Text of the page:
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Oregon Grille wins round in fight over paved lot

A Cockeysville restaurant has won the latest round in a longstanding zoning and court battle with nearby residents over a parking lot they say violates Baltimore County law and an agreement the eatery signed in 1995.

In a 3-0 ruling, the Court of Special Appeals said the Falls Road Community Association should have taken its case against the county and the owner of the Oregon Grille to the county’s zoning authorities, not the courts.

The association regards “the county to be an animal at their command that must mindlessly enforce the law in its various forms,” Judge Albert J. Matricciani Jr. wrote for the Court of Special Appeals. “But the county is not a beast, and there is a process to resolve these conflicts and direct the county’s actions.”

Towson solo practitioner Michael R. McCann, the association’s attorney, did not return telephone messages seeking comment on whether he would seek review by Maryland’s top court, the Court of Appeals, or proceed with the administrative remedy suggested by the court.

Paul Mark Sandler, the restaurant’s attorney, praised the Court of Special Appeals’ decision Thursday.

“I was pleased with the outcome primarily because I believe it was a correct decision on the law and on the facts and I’m hopeful that the matter can end once and for all so that the restaurant can continue to serve its patrons without the distraction of litigation,” said Sandler, of Baltimore.

The dispute between the restaurant’s owner, Ted Bauer, and the neighbors has been percolating since 1994, when he petitioned the county to convert the vacant Oregon General Store into a restaurant. Bauer also asked for county permission to host outdoor events on the premises, on Shawan Road between Falls Road and Interstate 83.

When the residents opposed the plan, the Valleys Planning Council negotiated a restrictive covenant in early 1995 with Bauer. Under the agreement, the restaurant could offer outdoor dining under umbrellas but not have live music or a bar outside. In addition, the parking area was to remain unpaved.

In the ensuing years, the restaurant sought permission to expand operations outside, but was challenged by the residents and rejected by the county’s Board of Appeals.

The parking-lot dispute arose in 2006 when the county Department of Recreation and Parks received complaints about the then-gravel lot’s condition. A member of the county’s Commission on Disabilities visited the site and determined potholes made it noncompliant with the federal Americans with Disabilities Act.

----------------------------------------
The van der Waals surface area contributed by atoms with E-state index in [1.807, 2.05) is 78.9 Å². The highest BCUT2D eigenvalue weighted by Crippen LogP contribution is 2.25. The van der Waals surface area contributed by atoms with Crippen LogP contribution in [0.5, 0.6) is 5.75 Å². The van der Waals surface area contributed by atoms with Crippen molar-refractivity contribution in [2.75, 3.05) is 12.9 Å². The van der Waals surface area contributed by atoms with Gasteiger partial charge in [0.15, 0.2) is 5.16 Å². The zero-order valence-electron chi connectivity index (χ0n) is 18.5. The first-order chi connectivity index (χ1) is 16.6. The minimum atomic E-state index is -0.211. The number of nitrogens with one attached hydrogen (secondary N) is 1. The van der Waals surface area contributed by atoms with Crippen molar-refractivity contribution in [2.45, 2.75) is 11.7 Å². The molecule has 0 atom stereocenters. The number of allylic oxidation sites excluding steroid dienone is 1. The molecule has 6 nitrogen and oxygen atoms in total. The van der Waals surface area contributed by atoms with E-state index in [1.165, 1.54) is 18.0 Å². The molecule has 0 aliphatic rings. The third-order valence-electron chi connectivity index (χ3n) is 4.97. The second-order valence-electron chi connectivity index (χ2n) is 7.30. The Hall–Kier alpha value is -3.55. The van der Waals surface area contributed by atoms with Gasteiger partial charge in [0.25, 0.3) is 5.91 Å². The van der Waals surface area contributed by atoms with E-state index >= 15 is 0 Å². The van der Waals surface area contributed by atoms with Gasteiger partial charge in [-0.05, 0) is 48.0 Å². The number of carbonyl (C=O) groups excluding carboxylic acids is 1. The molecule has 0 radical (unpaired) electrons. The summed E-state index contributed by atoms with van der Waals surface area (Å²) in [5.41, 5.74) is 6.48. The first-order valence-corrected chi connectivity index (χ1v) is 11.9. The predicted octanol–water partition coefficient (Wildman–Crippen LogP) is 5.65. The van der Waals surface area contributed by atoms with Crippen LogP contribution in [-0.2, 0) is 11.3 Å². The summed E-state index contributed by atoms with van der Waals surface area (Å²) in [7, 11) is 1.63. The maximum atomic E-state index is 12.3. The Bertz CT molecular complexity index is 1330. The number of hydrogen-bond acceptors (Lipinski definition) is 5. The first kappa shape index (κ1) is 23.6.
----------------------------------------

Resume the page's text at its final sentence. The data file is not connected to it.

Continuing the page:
Recreation and Parks Director Robert Barrett told Bauer to pave the lot to bring it into compliance with the ADA. Bauer did so, paying $85,700 to have the lot paved in November 2006

The association in 2007 challenged the paved lot as a violation of county zoning law and the 1995 restrictive covenant. The association urged several county agencies — including Permits and Development; and the Department of Environmental Protection and Resource Management — to order the pavement removed.

But in summer 2008, the Baltimore County Office of Law told the association that the county would not act on the requests.

The association then sued the restaurant and county in Baltimore County Circuit Court, seeking a judicial order that they comply with county law and the restrictive covenant by removing the pavement, as well as canopies the restaurant had installed outside.

Judge Kathleen G. Cox denied the request in August 2010, saying enforcement of the zoning law and restrictive covenant is up to the county’s discretion.

The Court of Special Appeals agreed, saying the parties can proceed in court only after exhausting the administrative process.

WHAT THE COURT HELD

Case:

Falls Road Community Association Inc. et al. v. Baltimore County, Md., et al., CSA No. 2133, Sept. Term 2010. Reported. Opinion by Matricciani, J. Argued Jan. 12, 2012. Filed March 1, 2012.

Issue:

Did the trial judge err in rejecting appellants’ challenge to an administrative decision approving a paved parking lot?

Holding:

No; the appellants had not exhausted their administrative remedies.

Counsel:

Michael R. McCann for appellants; Paul Mark Sandler for appellees.

RecordFax # 12-0301-02.